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Past AAVL at ACB Conventions

ACB 2022 Convention in Omaha, Nebraska

AAVL's hybrid programming began with a presentation by Lori Scharff about everything you need to know about the Medicare program.  AAVL joined with the ACB Rehabilitation taskforce for a panel on opportunities for obtaining Medicaid funding for vision rehabilitation services.  It joined with ACB Women for two sessions on housing choices for adults with vision loss.

AAVL at 2021 ACB Virtual Convention

The corona virus led ACB to hold its 2021 annual convention virtually for the second year.  During the 2021 convention, AAVL held elections for its officers and directors at its business meeting.  It sponsored sessions during which author Deborah Kendrick and attorney Meredith Weaver, from Disability Rights Advocates, discussed the challenges of weaving your way through the health care system, Cecelia Warren, Director, Emergency Preparedness Policy, Maryland Department of Disabilities, Baltimore, MD, talked about disaster preparedness, and the founders of Accessible Pharmacy Services for the Blind described how it may help with accessible drug labelling and provide assistance with medication.  AAVL also sponsored a baby boomer trivia contest.

AAVL at 2020 ACB Virtual Convention

Due to the corona virus pandemic,  the annual ACB convention for 2020 was held virtually.  AAVL held virtual meetings during which various speakers participated.  AAVL hosted a joint seminar with ACB's Rehabilitation Issues Taskforce.  Lee Nasehi, President & CEO of VisionServe Alliance, the largest consortium of blindness agencies in the country, explored ways in which we can attempt to fill the ever-growing need for specialized services for seniors who are blind or low vision.  Lori Scharf, Masters in Social Work and Certified Work Incentive Practitioner, addressed Medicare questions.  She talked about such topics as when a person is eligible and what kinds of benefits can one  receive.  AAVL also held a panel discussion during which Jenine Stanley, Explorer Communications Manager Aira Tech Cor, and Alexa Holland, Enterprise Manager, Gogo grandparent, talked about how these companies can enhance your independence and quality of life.  AAVL then held an open discussion on the work it is doing on behalf of seniors with vision loss.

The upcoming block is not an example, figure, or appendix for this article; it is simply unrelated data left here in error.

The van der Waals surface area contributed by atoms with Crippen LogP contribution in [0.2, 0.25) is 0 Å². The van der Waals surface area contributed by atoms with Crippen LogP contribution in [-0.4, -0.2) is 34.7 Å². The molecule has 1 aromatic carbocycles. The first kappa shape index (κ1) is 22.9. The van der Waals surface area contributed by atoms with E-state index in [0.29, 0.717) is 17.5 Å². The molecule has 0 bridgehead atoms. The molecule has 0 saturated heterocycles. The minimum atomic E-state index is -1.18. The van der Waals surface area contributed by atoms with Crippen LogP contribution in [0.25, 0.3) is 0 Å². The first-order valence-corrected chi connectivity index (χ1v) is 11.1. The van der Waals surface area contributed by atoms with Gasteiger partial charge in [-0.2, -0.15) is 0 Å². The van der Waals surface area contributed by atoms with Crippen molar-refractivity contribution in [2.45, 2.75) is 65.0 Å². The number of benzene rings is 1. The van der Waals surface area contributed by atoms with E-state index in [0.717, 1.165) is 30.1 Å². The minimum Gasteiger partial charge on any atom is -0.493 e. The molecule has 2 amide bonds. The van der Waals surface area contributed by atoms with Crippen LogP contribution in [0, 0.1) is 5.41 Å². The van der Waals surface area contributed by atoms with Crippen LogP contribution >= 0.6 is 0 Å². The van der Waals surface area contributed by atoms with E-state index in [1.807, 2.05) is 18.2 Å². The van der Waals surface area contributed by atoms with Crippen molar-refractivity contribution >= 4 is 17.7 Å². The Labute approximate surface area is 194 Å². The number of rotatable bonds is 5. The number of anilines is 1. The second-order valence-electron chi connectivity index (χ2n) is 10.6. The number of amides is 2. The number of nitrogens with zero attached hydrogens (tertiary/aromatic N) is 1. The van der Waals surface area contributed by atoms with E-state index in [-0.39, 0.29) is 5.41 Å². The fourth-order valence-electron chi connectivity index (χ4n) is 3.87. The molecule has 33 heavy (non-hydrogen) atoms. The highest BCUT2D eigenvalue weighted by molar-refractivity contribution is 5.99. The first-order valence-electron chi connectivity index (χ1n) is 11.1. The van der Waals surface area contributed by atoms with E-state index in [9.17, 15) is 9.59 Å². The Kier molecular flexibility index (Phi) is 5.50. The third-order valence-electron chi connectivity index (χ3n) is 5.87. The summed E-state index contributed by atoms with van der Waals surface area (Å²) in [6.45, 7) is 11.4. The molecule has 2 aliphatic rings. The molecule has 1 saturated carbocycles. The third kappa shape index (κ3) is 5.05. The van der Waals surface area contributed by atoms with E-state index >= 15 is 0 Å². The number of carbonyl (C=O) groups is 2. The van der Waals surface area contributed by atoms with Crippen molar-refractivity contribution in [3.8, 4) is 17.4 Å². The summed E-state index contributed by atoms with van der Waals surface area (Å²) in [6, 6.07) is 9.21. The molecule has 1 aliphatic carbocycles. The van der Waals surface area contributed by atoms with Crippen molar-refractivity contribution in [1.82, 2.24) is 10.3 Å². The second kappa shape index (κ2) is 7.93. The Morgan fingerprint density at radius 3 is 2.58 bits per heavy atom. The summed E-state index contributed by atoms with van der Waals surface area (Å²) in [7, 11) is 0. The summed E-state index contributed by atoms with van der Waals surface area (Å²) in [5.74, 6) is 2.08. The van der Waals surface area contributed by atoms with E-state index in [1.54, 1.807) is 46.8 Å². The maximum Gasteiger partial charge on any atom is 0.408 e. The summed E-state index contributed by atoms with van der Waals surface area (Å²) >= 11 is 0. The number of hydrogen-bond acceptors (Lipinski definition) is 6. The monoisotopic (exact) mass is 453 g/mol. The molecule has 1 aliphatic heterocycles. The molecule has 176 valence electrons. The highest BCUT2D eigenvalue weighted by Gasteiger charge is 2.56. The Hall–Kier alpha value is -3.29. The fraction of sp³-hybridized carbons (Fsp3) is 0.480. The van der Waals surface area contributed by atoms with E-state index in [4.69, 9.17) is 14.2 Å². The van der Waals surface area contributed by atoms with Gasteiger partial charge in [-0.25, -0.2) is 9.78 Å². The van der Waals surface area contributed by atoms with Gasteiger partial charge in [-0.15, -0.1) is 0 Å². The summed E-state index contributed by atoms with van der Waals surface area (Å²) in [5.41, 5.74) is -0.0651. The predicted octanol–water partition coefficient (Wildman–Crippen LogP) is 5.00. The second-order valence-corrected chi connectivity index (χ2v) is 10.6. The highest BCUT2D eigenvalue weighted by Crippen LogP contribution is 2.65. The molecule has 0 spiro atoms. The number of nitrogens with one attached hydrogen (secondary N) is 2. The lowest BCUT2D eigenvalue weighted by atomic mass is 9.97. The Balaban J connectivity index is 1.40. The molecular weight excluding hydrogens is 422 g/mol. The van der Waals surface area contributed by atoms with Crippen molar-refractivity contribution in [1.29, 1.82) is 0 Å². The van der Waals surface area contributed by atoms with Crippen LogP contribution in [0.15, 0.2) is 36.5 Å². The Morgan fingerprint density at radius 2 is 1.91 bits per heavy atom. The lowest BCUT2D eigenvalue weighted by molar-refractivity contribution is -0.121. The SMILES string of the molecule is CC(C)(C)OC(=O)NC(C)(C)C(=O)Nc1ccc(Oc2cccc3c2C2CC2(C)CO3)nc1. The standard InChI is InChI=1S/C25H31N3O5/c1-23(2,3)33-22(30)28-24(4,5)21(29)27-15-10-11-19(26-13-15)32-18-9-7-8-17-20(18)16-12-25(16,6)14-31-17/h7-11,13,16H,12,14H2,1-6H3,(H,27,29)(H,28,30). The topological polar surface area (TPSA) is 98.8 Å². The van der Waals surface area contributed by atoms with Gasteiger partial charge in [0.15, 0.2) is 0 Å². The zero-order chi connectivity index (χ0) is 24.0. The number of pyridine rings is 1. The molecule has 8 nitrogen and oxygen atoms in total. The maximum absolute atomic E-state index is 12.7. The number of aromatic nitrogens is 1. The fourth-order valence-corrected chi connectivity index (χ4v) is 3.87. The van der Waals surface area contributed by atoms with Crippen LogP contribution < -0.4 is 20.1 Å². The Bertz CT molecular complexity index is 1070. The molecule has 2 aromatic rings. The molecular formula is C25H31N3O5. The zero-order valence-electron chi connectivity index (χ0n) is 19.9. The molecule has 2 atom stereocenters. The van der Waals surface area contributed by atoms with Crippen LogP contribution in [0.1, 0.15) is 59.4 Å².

AAVL at 2019 ACB Convention

In 2019 AAVL hosted a joint luncheon with ACB Rehabilitation Issues Taskforce on July 8 during ACB’s Rochester, NY convention.  Mark Reichert, Director of Public Policy, National Disability Institute, spoke on the topic “Upping Our Game for Services to Seniors with Vision Loss”.  Reichert, a long-time blindness community advocate, addressed the issue of how to make advocacy efforts more successful.

Following the luncheon AAVL hosted a panel discussion on “Innovations in Services to Seniors with Vision Loss”.  The panel talked about new service delivery approaches to meet the complex needs of seniors suffering recent vision loss.  Serving this rapidly growing population with the limited resources available is a major challenge and sharing success stories is extremely useful to improve service delivery nationwide.  Panelists were Brian Daniels, Director, New York State Commission for the Blind, Albany, New York; Nancy Miller,  Executive Director/CEO Visions/Services for the Blind and Visually Impaired, New York, New York; Sara VanBortel,  Assistant Director, Vision Rehabilitation Department, Association for the Blind-Goodwill of the Finger Lakes, Rochester, New York; and Sylvia Stinson-Perez, Director, Older Blind Technical Assistance Center at the National Research and Training Center on Blindness and Low Vision at Mississippi State University, Mississippi State, Mississippi.

AAVL also hosted a mixer on July 9 for its members and friends.  Food and libation were served in a relaxing atmosphere where people could reunite or meet for the first time and share their stories and experiences.

In prior years, AAVL’s speakers have described dealing with becoming blind after age 50, preparing for emergency situations without sight and establishing local organizations to provide social, cultural and athletic activities for people with physical disabilities.  AAVL welcomes suggestions for future programs and presentations.